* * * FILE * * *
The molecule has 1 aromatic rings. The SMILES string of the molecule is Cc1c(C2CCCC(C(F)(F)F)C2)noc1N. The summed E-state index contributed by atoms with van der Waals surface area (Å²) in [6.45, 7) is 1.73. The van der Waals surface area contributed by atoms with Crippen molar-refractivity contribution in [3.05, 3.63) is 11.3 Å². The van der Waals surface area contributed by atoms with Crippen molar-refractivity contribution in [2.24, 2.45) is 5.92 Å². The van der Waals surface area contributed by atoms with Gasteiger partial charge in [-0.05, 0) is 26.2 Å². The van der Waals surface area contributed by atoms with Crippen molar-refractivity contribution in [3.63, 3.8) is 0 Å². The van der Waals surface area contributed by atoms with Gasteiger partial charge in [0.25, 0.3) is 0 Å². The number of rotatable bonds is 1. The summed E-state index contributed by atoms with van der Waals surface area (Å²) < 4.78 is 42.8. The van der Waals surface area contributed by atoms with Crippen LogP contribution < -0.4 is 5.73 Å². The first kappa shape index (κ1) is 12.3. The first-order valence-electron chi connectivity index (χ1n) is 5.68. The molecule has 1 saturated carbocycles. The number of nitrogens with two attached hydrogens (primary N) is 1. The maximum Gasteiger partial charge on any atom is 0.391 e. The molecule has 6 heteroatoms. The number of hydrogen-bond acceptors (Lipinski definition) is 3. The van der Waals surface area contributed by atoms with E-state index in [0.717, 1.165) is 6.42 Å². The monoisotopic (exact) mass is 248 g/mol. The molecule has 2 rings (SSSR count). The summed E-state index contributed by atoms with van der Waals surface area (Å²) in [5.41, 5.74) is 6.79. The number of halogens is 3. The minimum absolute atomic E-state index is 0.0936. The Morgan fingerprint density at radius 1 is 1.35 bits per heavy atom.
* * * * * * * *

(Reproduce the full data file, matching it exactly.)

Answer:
The molecule has 1 aromatic rings. The SMILES string of the molecule is Cc1c(C2CCCC(C(F)(F)F)C2)noc1N. The summed E-state index contributed by atoms with van der Waals surface area (Å²) in [6.45, 7) is 1.73. The van der Waals surface area contributed by atoms with Crippen molar-refractivity contribution in [3.05, 3.63) is 11.3 Å². The van der Waals surface area contributed by atoms with Crippen molar-refractivity contribution in [2.24, 2.45) is 5.92 Å². The van der Waals surface area contributed by atoms with Gasteiger partial charge in [-0.05, 0) is 26.2 Å². The van der Waals surface area contributed by atoms with Crippen molar-refractivity contribution in [3.63, 3.8) is 0 Å². The van der Waals surface area contributed by atoms with Gasteiger partial charge in [0.25, 0.3) is 0 Å². The number of rotatable bonds is 1. The summed E-state index contributed by atoms with van der Waals surface area (Å²) < 4.78 is 42.8. The van der Waals surface area contributed by atoms with Crippen LogP contribution < -0.4 is 5.73 Å². The first kappa shape index (κ1) is 12.3. The first-order valence-electron chi connectivity index (χ1n) is 5.68. The molecule has 1 saturated carbocycles. The number of nitrogens with two attached hydrogens (primary N) is 1. The maximum Gasteiger partial charge on any atom is 0.391 e. The molecule has 6 heteroatoms. The number of hydrogen-bond acceptors (Lipinski definition) is 3. The van der Waals surface area contributed by atoms with E-state index in [0.717, 1.165) is 6.42 Å². The monoisotopic (exact) mass is 248 g/mol. The molecule has 2 rings (SSSR count). The summed E-state index contributed by atoms with van der Waals surface area (Å²) in [5.41, 5.74) is 6.79. The number of halogens is 3. The minimum absolute atomic E-state index is 0.0936. The Morgan fingerprint density at radius 1 is 1.35 bits per heavy atom.